The escalating violence in Ukraine has led to escalating political rhetoric in global media.
A pro-European integration protester throws a Molotov cocktail towards riot police during clashes in Kiev January 20, 2014. Photo: Reuters
In the coverage of the bloody Kiev showdown in the mainstream Russian media, you could sense emotions simmering and then boiling over, leading to a flare-up of anti-American sentiment and strongly worded political posturing.
Take the popular national tabloid Komsomolskaya Pravda, whose editor-in-chief worked for Vladimir Putin during the latest Russian presidential campaign. While KP preferred neither to take sides nor rush to conclusions in its editorial remarks that came along with the timeline of the clashes, pointing out cryptically that “who started the fighting with the police is a question left unanswered,” its op-ed palette speaks for itself.
“You’ll say the Berkut [riot police] blew their top? But protesters gave them a good reason for it. They went on the offensive with axes. And hacked like crazy,” KP correspondent Yevgenia Suprycheva wrote from Kiev.
Looking back at “how it all began,” Suprycheva put the blame on somewhat half-hearted opposition figures, omitting the role of the Yanukovych administration.
“Maidan pleaded: Give us a leader who’ll lead the columns. People waited for a real action plan, but in vain. They’ve been camping out there for two months – now they’re sick of it,” Suprycheva wrote. “And while some napped by the bonfires, others, namely nationalists, were busy working on their action plan. Some of them would whisper in my ear, “There’s something worth writing about coming up.”
A columnist with KP, Alexander Grishin, elaborated on the implication that Ukrainian opposition leaders were involved in the eruption of violence.
“Ukrainian journalists are stressing that the leaders of the protest stood up for peaceful forms of protest and against violence to the bitter end,” Grishin wrote. “But this lie appears especially obvious if one recalls Klitschko’s statements on Maidan where he not only threatened the incumbent Ukrainian government with the fate of Ceausescu and Gaddafi but also called for holding early presidential elections and forming new parliament and new local government bodies. Simply put, it’s called a coup.”
Grishin also lashed out at the U.S. administration for a statement by the National Security Council urging “all sides to immediately de-escalate the situation.” The increasing tension in Ukraine, the statement suggested, is a direct consequence of the Ukrainian government failing to acknowledge the legitimate grievances of its people.
“In the words of the spokesperson of the White House’s National Security Council, Caitlin Hayden, setting people and vehicles on fire has to do with “the legitimate grievances of people,” and Washington believes that “the Maidan movement has been defined by a spirit of non-violence,” Grishin wrote. “May Victoria Nuland come to Kiev again and give away cookies to the burned and wounded police, explaining to them that hitting them on the head with metal rods actually is a non-violent form of protest.”
Another columnist of KP, the leader of the banned National Bolshevist Party of Russia Eduard Limonov, resorted to blatant insults in his piece titled “Don’t poke your American mug into Ukraine.”
“Caitlin Hayden, this disheveled representative of the national security council of the U.S., is demanding, note, this biddy is DEMANDING to withdraw the riot police from Kiev, or the United States will impose sanctions against Ukraine,” Limonov wrote. “For those who saw how “peaceful” the protest they’re having there in Kiev – and the whole world saw it – this biddy’s words sound scornful. If something like this were happening on the streets of Washington, the national guard would be firing all their cannons, machine guns and “tomahawks” at the “peaceful” buddies of American Tyahnybok (let’s imagine it) and the death toll would be in the thousands, not even the hundreds.”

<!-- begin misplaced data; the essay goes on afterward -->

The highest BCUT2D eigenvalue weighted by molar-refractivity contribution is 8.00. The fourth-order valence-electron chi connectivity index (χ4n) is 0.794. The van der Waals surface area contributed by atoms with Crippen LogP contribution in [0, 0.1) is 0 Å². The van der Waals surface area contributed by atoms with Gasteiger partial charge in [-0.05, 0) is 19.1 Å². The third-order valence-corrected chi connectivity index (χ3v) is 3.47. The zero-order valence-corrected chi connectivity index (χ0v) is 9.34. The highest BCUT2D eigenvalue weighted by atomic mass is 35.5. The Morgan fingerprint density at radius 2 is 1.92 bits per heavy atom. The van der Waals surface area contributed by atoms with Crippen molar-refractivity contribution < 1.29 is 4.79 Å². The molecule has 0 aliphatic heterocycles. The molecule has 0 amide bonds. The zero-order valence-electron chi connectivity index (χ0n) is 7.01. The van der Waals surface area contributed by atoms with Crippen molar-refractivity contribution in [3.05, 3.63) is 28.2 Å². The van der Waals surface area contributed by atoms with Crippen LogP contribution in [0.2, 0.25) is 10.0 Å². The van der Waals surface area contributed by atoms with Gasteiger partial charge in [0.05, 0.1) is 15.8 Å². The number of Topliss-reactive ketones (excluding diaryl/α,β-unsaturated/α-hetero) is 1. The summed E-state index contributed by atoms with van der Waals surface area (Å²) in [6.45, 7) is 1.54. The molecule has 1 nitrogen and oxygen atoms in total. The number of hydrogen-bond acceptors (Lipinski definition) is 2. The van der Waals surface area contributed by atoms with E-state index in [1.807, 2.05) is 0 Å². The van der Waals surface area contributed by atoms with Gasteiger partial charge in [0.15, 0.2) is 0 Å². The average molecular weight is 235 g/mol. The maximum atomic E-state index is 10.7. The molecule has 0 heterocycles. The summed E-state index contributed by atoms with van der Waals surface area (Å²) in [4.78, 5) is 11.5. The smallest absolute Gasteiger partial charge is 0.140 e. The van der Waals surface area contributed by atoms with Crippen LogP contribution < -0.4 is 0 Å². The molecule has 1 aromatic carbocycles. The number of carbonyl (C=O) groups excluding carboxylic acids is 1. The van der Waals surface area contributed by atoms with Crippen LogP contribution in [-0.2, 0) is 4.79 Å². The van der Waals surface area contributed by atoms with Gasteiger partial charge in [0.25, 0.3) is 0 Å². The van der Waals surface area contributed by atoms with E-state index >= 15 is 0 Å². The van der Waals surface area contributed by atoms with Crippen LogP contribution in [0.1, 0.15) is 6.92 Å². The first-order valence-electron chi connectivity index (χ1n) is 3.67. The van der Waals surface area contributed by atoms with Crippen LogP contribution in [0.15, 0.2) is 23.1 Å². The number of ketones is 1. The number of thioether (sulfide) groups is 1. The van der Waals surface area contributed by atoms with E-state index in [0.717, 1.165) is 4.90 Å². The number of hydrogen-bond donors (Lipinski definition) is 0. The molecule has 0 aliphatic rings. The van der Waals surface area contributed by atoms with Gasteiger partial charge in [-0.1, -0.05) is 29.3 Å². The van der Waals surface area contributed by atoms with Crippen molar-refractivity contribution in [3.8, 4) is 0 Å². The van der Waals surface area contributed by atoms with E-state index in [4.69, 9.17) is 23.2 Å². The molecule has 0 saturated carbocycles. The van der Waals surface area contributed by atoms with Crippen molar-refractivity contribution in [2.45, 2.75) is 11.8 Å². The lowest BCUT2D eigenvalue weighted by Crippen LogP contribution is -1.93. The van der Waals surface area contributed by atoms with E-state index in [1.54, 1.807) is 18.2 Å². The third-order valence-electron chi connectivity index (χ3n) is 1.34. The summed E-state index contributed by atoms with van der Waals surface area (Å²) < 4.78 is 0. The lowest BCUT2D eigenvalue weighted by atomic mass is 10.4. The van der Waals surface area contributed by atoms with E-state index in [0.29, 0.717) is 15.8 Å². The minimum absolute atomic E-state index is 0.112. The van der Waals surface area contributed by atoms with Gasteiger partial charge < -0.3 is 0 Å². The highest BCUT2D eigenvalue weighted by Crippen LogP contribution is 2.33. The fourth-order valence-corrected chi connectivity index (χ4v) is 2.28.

That wasn’t the only op-ed on Ukraine by Limonov that KP published over the past few days. In the most recent one to date titled “Take a chance and break it up, Victor Yanukovych!” Limonov argued that it is in the interests of Russia to see the “uprising on Maidan quelled.”
“It’s an anti-Russian uprising, and it’s not for no reason that the United States is stirring it up and backing it,” Limonov wrote. “After the Maidan, Russian-U.S. relations and Russian-European relations can only deteriorate, which would be no wonder. How would the United States react if we egged on a Maidan in, say, Mexico City or in another city in Mexico bordering on the States?”
Behind the scenes of the Ukrainian protests
In sharp contrast to KP and its columnists, the top-selling broadsheet Kommersant refrained from running any opinion pieces as such or soliciting comments from political analysts and presented its readers a very thorough live coverage from the streets of Kiev, as well as statements by the Ukrainian presidential press service, remarks made by members of Victor Yanukovych’s Party of Regions, opposition leaders and activists and some of the Russian MPs that have been drafting an official statement on the situation in Ukraine.
This detached style has become characteristic of Kommersant in the past few years, when quite a few seasoned journalists and top managers resigned after becoming embroiled in conflict over editorial policies with the owner of the Kommersant Publishing House, Russia’s richest businessman Alisher Usmanov, who is believed to be close to Vladimir Putin. Last summer, for instance, Usmanov was decorated with the Order of Merits to the Fatherland by the president.
Because the Maidan started with Yanukovych’s backtracking on the pledged EU deal in favor of closer ties with Moscow, analysis of the recent developments in Ukraine can’t possibly be complete without the role of the Kremlin, which appears to be quite a sensitive subject for the Kommersant editorial board.
One of the quality papers that does offer some in-depth analysis of the political crisis in Ukraine is Nezavisimaya Gazeta. Recapping the events of the past two months in Ukraine, an NG author, political analyst Sergei Zhiltsov, wrote, “The trigger for the escalation of the political situation was the government’s decision to postpone the signing of the agreement of association with the EU.”
The NG correspondent in Kiev, Tatyana Ivzhenko, put it point blank: “Ahead of the 2015 elections, President Victor Yanukovych placed his bet on the “hawks” in his circle and on the use of force in an attempt to resolve the ongoing political crisis.”